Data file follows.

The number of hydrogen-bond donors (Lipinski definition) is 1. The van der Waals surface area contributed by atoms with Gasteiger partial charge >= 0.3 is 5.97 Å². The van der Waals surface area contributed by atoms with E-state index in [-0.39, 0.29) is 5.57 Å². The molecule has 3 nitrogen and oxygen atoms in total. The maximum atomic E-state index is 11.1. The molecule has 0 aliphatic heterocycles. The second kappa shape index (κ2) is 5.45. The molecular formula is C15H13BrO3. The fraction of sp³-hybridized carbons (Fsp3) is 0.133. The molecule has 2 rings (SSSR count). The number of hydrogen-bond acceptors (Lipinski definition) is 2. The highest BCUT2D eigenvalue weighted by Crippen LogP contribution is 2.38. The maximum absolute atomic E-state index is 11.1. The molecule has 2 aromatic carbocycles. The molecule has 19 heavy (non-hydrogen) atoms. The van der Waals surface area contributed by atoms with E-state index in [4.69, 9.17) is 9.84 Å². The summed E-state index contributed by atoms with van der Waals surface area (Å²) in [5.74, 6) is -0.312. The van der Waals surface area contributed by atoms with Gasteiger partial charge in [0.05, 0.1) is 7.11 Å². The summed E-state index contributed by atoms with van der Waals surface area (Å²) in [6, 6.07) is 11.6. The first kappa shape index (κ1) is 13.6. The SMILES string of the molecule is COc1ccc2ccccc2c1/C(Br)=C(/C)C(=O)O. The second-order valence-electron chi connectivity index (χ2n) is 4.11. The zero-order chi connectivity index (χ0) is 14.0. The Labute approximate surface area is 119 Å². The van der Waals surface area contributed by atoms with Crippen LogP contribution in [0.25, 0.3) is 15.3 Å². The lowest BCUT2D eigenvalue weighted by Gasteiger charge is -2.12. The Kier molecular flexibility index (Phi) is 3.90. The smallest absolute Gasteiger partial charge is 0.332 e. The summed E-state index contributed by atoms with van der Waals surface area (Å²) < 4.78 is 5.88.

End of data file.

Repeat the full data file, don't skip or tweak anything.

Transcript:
The number of hydrogen-bond donors (Lipinski definition) is 1. The van der Waals surface area contributed by atoms with Gasteiger partial charge >= 0.3 is 5.97 Å². The van der Waals surface area contributed by atoms with E-state index in [-0.39, 0.29) is 5.57 Å². The molecule has 3 nitrogen and oxygen atoms in total. The maximum atomic E-state index is 11.1. The molecule has 0 aliphatic heterocycles. The second kappa shape index (κ2) is 5.45. The molecular formula is C15H13BrO3. The fraction of sp³-hybridized carbons (Fsp3) is 0.133. The molecule has 2 rings (SSSR count). The number of hydrogen-bond acceptors (Lipinski definition) is 2. The highest BCUT2D eigenvalue weighted by Crippen LogP contribution is 2.38. The maximum absolute atomic E-state index is 11.1. The molecule has 2 aromatic carbocycles. The molecule has 19 heavy (non-hydrogen) atoms. The van der Waals surface area contributed by atoms with E-state index in [4.69, 9.17) is 9.84 Å². The summed E-state index contributed by atoms with van der Waals surface area (Å²) in [5.74, 6) is -0.312. The van der Waals surface area contributed by atoms with Gasteiger partial charge in [0.05, 0.1) is 7.11 Å². The summed E-state index contributed by atoms with van der Waals surface area (Å²) in [6, 6.07) is 11.6. The first kappa shape index (κ1) is 13.6. The SMILES string of the molecule is COc1ccc2ccccc2c1/C(Br)=C(/C)C(=O)O. The second-order valence-electron chi connectivity index (χ2n) is 4.11. The zero-order chi connectivity index (χ0) is 14.0. The Labute approximate surface area is 119 Å². The van der Waals surface area contributed by atoms with Crippen LogP contribution in [0.25, 0.3) is 15.3 Å². The lowest BCUT2D eigenvalue weighted by Gasteiger charge is -2.12. The Kier molecular flexibility index (Phi) is 3.90. The smallest absolute Gasteiger partial charge is 0.332 e. The summed E-state index contributed by atoms with van der Waals surface area (Å²) < 4.78 is 5.88.